Sunday, February 21, 2010

Catch me on the Brian Lehrer Show 2/22 at 10:45 am

I'll be talking about the new CARD Act which has special provisions to protect college students
among other rules designed to halt abusive practices of credit card companies, like retroactive rate increases, late-fee traps (like moving the due date around from month to month), hidden fees, and double-cycle billing (calculating interest based on last month's balance).

Shout out goes to the PIRGs for tirelessly pursuing this important bill among a variety of other issues affecting college affordability and Americans' precarious financial security.

Wednesday, February 17, 2010

Americans are Sick and Tired of How Colleges Are Run

From the NYT:

According to the study, “Squeeze Play 2010: Continued Public Anxiety on Cost, Harsher Judgments on How Colleges are Run,” a growing share of Americans believes that college is essential to success — 55 percent, compared with 31 percent in 2000. But at the same time, a dwindling share — 28 percent, compared with 45 percent a decade earlier — thinks college is available to the vast majority of qualified, motivated students.

Americans believe colleges could accept more students and charge less tuition without compromising educational quality. They're also increasingly dissatisfied with college leadership that claims it's impossible.

The public is right. DIY U explains exactly how this can be done.

Thursday, February 11, 2010

What does DIY U Mean for Libraries?

In response to my DIY U excerpt posted on Chelsea Green and Scribd, Bruce Harpham writes:

the prospect of “unbundling of educational functions” could be bad news for libraries. If the academic experience is broken down into a set of experiences unrelated to each other, much will be lost including some of the historical reasons for academic libraries...Kamenetz sees a future with a greater emphasis on outcomes, skills and projects. I think librarians are well posed to meet that change.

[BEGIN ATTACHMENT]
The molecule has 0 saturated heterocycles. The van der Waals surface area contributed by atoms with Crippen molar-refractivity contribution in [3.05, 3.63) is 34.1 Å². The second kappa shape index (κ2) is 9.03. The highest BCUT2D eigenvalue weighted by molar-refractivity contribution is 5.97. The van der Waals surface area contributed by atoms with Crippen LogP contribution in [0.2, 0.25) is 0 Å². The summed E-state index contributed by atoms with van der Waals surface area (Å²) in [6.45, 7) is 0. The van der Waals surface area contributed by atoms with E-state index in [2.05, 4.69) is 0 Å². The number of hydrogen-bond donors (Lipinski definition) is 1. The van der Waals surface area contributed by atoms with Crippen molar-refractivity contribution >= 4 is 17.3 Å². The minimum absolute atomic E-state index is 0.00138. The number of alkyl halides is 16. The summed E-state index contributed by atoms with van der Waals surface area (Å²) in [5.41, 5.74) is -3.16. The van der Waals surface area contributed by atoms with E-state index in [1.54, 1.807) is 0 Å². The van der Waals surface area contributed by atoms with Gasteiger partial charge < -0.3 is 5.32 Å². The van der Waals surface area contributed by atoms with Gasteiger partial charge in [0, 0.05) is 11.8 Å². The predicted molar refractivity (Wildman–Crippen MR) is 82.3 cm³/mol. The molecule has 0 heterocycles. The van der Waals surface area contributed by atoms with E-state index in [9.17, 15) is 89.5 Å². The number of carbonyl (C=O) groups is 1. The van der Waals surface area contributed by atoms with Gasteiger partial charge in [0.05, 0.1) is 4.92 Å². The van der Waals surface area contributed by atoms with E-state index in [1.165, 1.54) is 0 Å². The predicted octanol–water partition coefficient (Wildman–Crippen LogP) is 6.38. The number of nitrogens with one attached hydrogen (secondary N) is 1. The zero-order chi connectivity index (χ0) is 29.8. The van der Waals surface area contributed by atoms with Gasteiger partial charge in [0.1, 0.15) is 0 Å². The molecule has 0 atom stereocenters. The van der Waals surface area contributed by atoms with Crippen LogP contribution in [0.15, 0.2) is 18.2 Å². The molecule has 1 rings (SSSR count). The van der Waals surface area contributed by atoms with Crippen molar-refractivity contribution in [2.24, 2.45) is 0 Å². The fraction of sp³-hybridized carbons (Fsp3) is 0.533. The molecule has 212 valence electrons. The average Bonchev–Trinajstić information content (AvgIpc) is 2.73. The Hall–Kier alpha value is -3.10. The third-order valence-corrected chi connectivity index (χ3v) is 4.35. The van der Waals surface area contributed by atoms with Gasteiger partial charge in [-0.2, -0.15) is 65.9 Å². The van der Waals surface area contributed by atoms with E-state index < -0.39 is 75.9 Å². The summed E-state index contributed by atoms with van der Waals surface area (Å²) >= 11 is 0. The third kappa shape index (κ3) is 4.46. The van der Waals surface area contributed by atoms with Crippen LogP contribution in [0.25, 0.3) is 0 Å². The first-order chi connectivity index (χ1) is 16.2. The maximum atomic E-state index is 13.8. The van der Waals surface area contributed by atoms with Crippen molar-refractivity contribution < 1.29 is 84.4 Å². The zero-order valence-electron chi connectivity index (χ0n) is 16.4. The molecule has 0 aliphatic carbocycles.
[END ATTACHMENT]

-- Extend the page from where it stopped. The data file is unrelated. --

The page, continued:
I agree.
Yes, some of the historic reasons for academic libraries will be lost, along with some of the historic reasons for classrooms, dorms, and dining halls.
However, I actually think libraries represent an ideal for the future of education:
* they are designed as sites for independent, self-directed exploration;
* they are places where many different types of learners in different disciplines, academic level, etc come together;
*they are already positioned as resources valuable to the community at large, far more so than other places on campus.
*And the way the librarian acts as a Virgil for learning resources is far closer to the future of teaching practice than the sage on the stage model.

Monday, February 08, 2010

For-Profits Step In Due to Public College Cutbacks

Kaplan University is offering students who have been squeezed out of CA community colleges the opportunity to take online classes toward their degree under a new agreement.

The agreement also allows California community college graduates to transfer to Kaplan to complete online bachelor’s degrees at a reduced tuition rate.

a) Innovative. b) Troubling. c) Emblematic of the future. d) all of the above.

Friday, February 05, 2010

Kevin Bruns Replies!

From My Inbox:


Just when I thought I was fading into obscurity, you send me a cyber-greeting for the world to see.